July 25 2014 Latest news:
Thursday, January 17, 2013
DIXONS Retail, owner of PC World and Currys, today reported a bigger than expected surge in Christmas sales following the demise of rival Comet.
And rival Home Retail Group said consumer electronics had also contributed to strong seasonal sales for its Argo catalogue business, in an early sign of success for its new digital strategy, although sales it its Homebase DIY and garden centres chain continued to suffer.
Dixons said its like-for-like sales in the UK and Ireland were up 8% in the 12 weeks to January 5, despite the administrators of Comet holding a clearance sale for the vast bulk of the period.
The group said sales of tablet computers were “phenomenal”, with more than a million sold in the UK and Ireland over the period, with five a second in the week before Christmas.
Apple iPads made up a third of tablet sales, but it also had strong demand for the Samsung Galaxy and Google Nexus models.
Chief executive Sebastian James believed the group gained many new customers from Comet, prompting it to take on 500 permanent staff from the failed chain.
More than 1,000 of its temporary Christmas staff came from Comet after it went into administration in November.
Dixons warned that margins were down 0.5% in the period, with the mark-up on tablet computers lower than on laptops, but it said it still expected underlying profits for the year to be in line with market expectations of between £75million and £85m.
Meanwhile, Home Retail Group said internet sales had accounted for 42% of all Argos business as more shoppers took advantage of the chain’s new tablet and smartphone apps, as well as click and collect services.
Argos sales rose 2.7% on a like-for-like basis in the 18 weeks to January 5, meaning Home Retail’s profits for the year to March would be £10m ahead of current City forecasts of £73m.
The Argos business, which sells products in 739 stores as well as online and through a television channel, took a total of £1.74billion over the 18 week period, a rise of 1.6% when store closures are accounted for.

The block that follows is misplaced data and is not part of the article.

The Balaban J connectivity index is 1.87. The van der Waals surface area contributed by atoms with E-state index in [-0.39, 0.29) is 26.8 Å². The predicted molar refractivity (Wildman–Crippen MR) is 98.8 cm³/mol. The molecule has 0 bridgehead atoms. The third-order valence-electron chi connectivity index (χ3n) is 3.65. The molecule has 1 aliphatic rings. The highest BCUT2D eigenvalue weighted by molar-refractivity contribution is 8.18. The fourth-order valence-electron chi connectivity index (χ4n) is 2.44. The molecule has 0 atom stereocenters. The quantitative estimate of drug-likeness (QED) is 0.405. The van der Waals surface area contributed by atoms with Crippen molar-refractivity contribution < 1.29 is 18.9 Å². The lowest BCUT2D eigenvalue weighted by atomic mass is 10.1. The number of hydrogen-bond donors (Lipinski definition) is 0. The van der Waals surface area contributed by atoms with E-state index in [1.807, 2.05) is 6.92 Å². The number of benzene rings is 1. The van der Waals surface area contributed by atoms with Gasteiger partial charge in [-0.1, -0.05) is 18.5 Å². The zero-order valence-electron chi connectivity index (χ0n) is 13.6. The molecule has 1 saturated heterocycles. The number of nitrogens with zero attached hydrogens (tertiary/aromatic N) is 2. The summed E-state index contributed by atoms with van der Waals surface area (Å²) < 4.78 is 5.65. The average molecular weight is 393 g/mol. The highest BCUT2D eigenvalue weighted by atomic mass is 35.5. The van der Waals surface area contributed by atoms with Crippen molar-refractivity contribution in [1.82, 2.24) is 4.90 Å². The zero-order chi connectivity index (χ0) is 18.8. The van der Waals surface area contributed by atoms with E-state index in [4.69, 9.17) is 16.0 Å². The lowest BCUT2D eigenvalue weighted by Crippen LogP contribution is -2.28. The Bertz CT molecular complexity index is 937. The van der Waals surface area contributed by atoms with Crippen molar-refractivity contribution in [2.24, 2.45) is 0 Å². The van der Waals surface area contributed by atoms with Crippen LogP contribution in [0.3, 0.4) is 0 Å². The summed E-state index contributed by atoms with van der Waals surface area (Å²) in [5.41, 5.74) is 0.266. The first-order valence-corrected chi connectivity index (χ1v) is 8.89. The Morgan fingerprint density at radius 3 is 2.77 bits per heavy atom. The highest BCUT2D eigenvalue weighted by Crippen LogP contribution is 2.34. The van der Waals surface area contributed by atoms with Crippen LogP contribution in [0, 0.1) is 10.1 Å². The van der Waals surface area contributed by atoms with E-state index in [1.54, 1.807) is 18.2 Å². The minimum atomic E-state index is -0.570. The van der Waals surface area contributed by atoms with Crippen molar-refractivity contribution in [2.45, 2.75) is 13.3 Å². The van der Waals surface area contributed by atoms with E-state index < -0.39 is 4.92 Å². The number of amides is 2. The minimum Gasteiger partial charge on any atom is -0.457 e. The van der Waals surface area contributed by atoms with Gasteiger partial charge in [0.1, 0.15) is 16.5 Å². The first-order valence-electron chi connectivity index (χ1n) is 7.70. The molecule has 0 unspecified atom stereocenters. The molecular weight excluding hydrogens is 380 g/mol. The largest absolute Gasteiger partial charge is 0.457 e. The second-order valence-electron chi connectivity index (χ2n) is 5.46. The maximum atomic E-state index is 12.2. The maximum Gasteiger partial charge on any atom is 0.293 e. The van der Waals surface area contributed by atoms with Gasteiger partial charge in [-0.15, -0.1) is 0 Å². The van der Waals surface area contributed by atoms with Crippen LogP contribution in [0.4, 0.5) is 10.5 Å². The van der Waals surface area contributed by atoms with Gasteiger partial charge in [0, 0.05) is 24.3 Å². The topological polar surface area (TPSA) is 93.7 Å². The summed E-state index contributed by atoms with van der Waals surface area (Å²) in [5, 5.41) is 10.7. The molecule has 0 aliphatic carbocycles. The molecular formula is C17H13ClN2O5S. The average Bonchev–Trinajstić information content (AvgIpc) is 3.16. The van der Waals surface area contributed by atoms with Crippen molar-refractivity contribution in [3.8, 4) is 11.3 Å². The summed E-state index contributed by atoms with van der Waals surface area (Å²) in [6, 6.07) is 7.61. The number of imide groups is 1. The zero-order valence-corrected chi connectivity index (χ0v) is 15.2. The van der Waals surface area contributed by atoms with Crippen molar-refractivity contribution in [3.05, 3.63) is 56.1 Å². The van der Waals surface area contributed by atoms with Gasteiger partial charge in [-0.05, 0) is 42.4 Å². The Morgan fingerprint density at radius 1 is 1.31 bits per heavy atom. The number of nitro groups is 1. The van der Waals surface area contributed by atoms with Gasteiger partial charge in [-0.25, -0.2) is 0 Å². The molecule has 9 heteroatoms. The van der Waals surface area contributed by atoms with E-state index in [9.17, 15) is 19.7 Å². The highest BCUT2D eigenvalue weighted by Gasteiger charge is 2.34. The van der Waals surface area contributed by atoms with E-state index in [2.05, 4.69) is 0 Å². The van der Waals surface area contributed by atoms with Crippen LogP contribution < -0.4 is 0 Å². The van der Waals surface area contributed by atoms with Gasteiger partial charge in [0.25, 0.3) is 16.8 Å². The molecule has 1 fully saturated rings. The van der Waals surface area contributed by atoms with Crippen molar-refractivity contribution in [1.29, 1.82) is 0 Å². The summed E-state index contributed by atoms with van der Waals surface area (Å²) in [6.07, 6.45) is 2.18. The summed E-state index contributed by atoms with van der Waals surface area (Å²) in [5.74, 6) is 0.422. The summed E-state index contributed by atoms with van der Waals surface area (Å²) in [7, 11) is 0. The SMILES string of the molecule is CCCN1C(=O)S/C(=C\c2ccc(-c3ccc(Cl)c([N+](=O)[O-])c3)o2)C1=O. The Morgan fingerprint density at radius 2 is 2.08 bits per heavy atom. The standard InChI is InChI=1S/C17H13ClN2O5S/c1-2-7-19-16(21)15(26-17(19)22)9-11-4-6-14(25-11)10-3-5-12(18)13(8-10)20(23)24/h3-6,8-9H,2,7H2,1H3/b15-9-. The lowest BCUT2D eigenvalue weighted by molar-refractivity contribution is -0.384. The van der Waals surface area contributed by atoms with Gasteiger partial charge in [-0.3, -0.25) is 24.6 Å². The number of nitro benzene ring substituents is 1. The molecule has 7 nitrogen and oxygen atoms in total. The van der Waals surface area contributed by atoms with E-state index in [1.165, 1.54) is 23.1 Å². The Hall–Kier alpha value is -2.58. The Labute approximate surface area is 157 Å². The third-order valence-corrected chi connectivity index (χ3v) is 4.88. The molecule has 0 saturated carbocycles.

Consumer electronics, particularly tablet computers, drove the improvement, while there was also growth in white goods, toys and core electricals. This was offset by weaker trading in homewares and jewellery categories.
Home Retail announced plans in October to scale back circulation of its catalogue and revitalise the business through its digital presence.
Stores will be kitted out with internet access and Wi-Fi, with a fast-track collection service and customer service for orders.
Home Retail hopes to grow Argos sales from £3.9 billion to £4.5 billion a year in 2018 in an “ambitious but achievable” overhaul that comes after a period of declining sales.
Matt Piner of retail consultancy Conlumino said the figures showed the popularity of “click & collect” shopping over Christmas.
He added: “Downsizing its store portfolio to provide an optimum network of click & collect hubs will now be crucial if the retailer is to build on this performance.”
Home Retail’s Homebase division, which has 337 stores, saw total sales decline by 4.5% to £453m, including a fall of 3.9% on a like-for-like basis.
Nearly 1,250 people, including more than 100 in the East of England, have been made redundant following the appointment of administrators at Unipart Automotive, one of the UK’s largest independent suppliers of car parts.